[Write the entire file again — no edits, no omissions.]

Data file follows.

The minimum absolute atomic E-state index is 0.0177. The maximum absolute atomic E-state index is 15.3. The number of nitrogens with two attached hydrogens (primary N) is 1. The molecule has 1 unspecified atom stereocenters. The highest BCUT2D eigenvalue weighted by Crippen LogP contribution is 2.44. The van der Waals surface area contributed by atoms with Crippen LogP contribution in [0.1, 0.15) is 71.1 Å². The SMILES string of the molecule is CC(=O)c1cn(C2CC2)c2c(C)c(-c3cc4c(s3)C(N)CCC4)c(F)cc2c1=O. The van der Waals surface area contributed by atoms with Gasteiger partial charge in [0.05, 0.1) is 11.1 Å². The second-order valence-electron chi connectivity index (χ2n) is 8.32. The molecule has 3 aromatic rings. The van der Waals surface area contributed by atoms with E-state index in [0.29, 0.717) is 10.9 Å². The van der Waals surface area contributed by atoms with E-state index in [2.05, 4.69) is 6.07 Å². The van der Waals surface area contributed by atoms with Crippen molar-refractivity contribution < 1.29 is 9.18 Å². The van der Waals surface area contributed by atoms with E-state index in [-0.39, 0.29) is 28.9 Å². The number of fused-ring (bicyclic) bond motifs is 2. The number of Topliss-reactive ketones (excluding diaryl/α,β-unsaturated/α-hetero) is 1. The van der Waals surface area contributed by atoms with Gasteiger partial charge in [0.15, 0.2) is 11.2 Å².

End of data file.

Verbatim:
The minimum absolute atomic E-state index is 0.0177. The maximum absolute atomic E-state index is 15.3. The number of nitrogens with two attached hydrogens (primary N) is 1. The molecule has 1 unspecified atom stereocenters. The highest BCUT2D eigenvalue weighted by Crippen LogP contribution is 2.44. The van der Waals surface area contributed by atoms with Crippen LogP contribution in [0.1, 0.15) is 71.1 Å². The SMILES string of the molecule is CC(=O)c1cn(C2CC2)c2c(C)c(-c3cc4c(s3)C(N)CCC4)c(F)cc2c1=O. The van der Waals surface area contributed by atoms with Gasteiger partial charge in [0.05, 0.1) is 11.1 Å². The second-order valence-electron chi connectivity index (χ2n) is 8.32. The molecule has 3 aromatic rings. The van der Waals surface area contributed by atoms with E-state index in [0.29, 0.717) is 10.9 Å². The van der Waals surface area contributed by atoms with E-state index in [2.05, 4.69) is 6.07 Å². The van der Waals surface area contributed by atoms with Crippen molar-refractivity contribution < 1.29 is 9.18 Å². The van der Waals surface area contributed by atoms with E-state index in [-0.39, 0.29) is 28.9 Å². The number of fused-ring (bicyclic) bond motifs is 2. The number of Topliss-reactive ketones (excluding diaryl/α,β-unsaturated/α-hetero) is 1. The van der Waals surface area contributed by atoms with Gasteiger partial charge in [0.15, 0.2) is 11.2 Å².